Ashley Payne, a high school teacher from Georgia, was confused as to why the principal of the school she teaches at asked her into his office for a meeting. She was even more confused when she was asked if she had a Facebook account. But things became really clear for the 24 year old when he finally spilled.
A parent of a student complained because one of her photos on her Facebook showed her holding two glasses of alcohol while on vacation.
Let’s make this clear. She was not drinking on the job. She was on vacation. And like the rest of us would, she was sharing her vacation photos with her Facebook friends, including a picture of her with alcohol.
Even more, Ashley’s profile is private. So she never would have thought any of her students or their parents would have seen her photos or snooped into her private life. And now, because of it, the principal was asking Ashley to either resign or be suspended.
Ashley had no choice but to resign.
This is just one more example of how anything on the web has become public knowledge. In fact, if you want to be alarmed, take a gander at Spokeo.com, a website that has gathered information from various places on the web about none other than YOU. Don’t believe me? Type in your name on the search engine and see what comes up about you. And then sit back and take in the fact that they know your address, your age, your salary…even your religion. Same thing with your Facebook page or the like. All someone has to do is copy your photo and put it somewhere else on the web and it becomes public knowledge – including companies that are BUYING your information. Don’t even get me started on the so-called privacy of Facebook. Basically, there is none.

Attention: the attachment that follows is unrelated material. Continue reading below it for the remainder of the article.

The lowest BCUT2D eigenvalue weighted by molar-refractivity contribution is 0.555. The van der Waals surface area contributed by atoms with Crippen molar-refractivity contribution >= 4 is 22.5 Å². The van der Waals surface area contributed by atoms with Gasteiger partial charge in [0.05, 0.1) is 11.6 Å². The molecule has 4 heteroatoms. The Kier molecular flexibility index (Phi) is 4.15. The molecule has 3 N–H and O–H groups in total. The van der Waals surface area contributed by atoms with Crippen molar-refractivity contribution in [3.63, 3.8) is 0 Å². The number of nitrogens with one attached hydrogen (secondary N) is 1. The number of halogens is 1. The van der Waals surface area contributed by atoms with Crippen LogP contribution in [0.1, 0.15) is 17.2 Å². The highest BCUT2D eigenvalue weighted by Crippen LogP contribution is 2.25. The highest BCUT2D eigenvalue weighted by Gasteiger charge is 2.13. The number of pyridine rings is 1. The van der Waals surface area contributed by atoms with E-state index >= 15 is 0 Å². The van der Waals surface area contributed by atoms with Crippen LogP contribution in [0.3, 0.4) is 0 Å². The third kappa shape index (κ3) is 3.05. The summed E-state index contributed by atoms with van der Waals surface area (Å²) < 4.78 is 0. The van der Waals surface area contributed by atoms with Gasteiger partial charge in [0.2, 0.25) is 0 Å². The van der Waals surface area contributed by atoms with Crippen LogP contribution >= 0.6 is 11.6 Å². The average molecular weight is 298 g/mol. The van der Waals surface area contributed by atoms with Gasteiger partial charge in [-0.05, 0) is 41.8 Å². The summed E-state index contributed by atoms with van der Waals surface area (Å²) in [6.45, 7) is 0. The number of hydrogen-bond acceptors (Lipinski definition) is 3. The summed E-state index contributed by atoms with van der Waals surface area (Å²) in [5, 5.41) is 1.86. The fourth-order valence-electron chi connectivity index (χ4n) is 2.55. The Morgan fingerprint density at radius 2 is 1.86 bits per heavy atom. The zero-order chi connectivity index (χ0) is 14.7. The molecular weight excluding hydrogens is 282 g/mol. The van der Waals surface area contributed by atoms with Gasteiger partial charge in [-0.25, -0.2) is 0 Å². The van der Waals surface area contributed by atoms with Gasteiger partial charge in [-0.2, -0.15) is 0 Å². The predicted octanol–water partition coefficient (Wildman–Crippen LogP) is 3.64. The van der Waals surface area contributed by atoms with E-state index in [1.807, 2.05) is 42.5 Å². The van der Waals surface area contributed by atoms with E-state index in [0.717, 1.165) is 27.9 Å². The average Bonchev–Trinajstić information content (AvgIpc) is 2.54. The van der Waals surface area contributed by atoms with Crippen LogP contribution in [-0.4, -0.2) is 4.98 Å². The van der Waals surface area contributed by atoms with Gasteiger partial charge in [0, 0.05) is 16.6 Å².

The internet has guaranteed that no one has a right to control their own privacy.
And that’s what killed Ashley’s job. First of all, it’s imperative that anyone who is posting pictures or comments know that they are posting them for the world to see. So it makes it all the more important to not post anything that you wouldn’t want your grandma to see, let alone your boss.
But something is seriously wrong when a teacher is forced to quit her job because of a photo of herself having fun on vacation. And let’s face it, while it would be easy to believe that teachers live in their classrooms and drink nothing but water, that’s not reality. Teachers also go on vacation. They also enjoy a glass of wine. They are just as G rated as the rest of us in their private lives – meaning that they aren’t, just like the rest of us.
They are entitled to a life.
But then again, some parents might disagree. It eventually came out that the phonecall reporting Ashley’s photo was actually an anonymous tip – meaning that it may have been a parent, and it may not have been. But someone was so offended by the fact that a teacher at the school had posted a picture of herself on the web of her drinking during her social time, resulting in the eventual loss of her job. And this isn’t the first time I’ve heard of someone getting in trouble with their job over Facebook photos. In fact, many jobs will search their applicants on Facebook to see the person that is interviewing, and what they are like when they aren’t in front of them in a suit and tie.
Should teachers, and other professionals, be judged at work for their personal profile pages on Facebook? Do you feel that teachers have an even bigger job of making sure their lives away from the school are politically correct since they work with children and could be deemed role models?